In Congo’s sun-scorched and dusty south, thousands of miners scour underground tunnels hunting for cobalt. Many of them work by hand. That’s why they are known as creuseurs — French for diggers.
They don’t use power tools. They don’t wear face masks and often no gloves. They do it because they live in one of the poorest countries in the world, and cobalt is valuable. The mineral is essential for the lithium-ion batteries found in smartphones and many electric vehicles. Most of the world’s cobalt supply comes from the Congo region. These cobalt-laden chunks of rock leave the country destined for refineries in Europe and China, where they enter the complex supply chains of some of the largest technology and automotive firms.
Creuseurs know their work is physically dangerous. Death and injury from tunnel collapses are not uncommon. Children sometimes join their older brothers and fathers in the mines.
But what’s less understood are the environmental health risks posed by the extensive mining. Southern Congo holds not only vast deposits of cobalt and copper but also uranium. Scientists have recorded alarming radioactivity levels in some mining regions. Mining waste often pollutes rivers and drinking water. The dust from the pulverized rock is known to cause breathing problems. The mining industry’s toxic fallout is only now being studied by researchers, mostly in Lubumbashi, the country’s mining capital.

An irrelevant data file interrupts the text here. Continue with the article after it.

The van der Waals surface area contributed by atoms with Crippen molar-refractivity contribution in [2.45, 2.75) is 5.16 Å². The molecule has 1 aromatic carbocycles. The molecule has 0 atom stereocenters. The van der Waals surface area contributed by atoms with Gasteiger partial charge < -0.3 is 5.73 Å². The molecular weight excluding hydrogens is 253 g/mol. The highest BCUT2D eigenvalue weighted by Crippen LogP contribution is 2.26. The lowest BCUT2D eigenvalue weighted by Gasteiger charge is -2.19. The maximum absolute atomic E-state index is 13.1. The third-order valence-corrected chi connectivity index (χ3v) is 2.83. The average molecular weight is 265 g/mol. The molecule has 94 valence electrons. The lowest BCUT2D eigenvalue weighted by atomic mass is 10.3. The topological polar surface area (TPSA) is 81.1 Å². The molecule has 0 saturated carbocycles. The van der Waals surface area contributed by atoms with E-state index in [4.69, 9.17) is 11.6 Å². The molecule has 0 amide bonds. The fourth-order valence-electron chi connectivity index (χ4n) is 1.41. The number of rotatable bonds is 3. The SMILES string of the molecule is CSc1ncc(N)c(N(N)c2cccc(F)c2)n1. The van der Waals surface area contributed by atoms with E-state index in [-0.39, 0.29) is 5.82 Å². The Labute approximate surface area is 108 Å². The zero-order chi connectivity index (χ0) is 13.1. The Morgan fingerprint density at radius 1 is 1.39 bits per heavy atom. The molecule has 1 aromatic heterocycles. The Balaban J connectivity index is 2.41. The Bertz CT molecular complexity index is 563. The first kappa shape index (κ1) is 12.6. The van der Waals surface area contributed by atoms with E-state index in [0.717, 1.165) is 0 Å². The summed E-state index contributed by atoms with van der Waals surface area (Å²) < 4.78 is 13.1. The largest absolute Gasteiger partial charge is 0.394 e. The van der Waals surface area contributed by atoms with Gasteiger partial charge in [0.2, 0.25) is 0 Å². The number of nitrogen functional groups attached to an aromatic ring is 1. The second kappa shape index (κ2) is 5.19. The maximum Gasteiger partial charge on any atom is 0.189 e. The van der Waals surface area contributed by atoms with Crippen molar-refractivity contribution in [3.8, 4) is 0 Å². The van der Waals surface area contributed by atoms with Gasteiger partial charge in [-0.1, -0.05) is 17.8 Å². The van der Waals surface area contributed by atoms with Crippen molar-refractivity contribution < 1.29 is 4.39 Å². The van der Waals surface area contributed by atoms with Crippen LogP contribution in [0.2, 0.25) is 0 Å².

The mines provide much-needed work for the region’s millions of mostly impoverished residents. But the work’s toll on land and bodies is seen by many as devastating.
Last year, Lena Mucha, 34, a German photojournalist, met with people who were directly affected by the mining activities in the region. She met with mothers who had miscarriages and photographed infants born with deformities whose fathers worked in the mines.
Cobalt is mined all over the world, but 60 percent comes from Congo. As Mucha told In Sight, “we are all using cobalt … it’s difficult to not use it, but it’s important to let people know what is the story behind this.”
This project was produced with the support of the International Women’s Media Foundations African Great Lakes Reporting fellowship.
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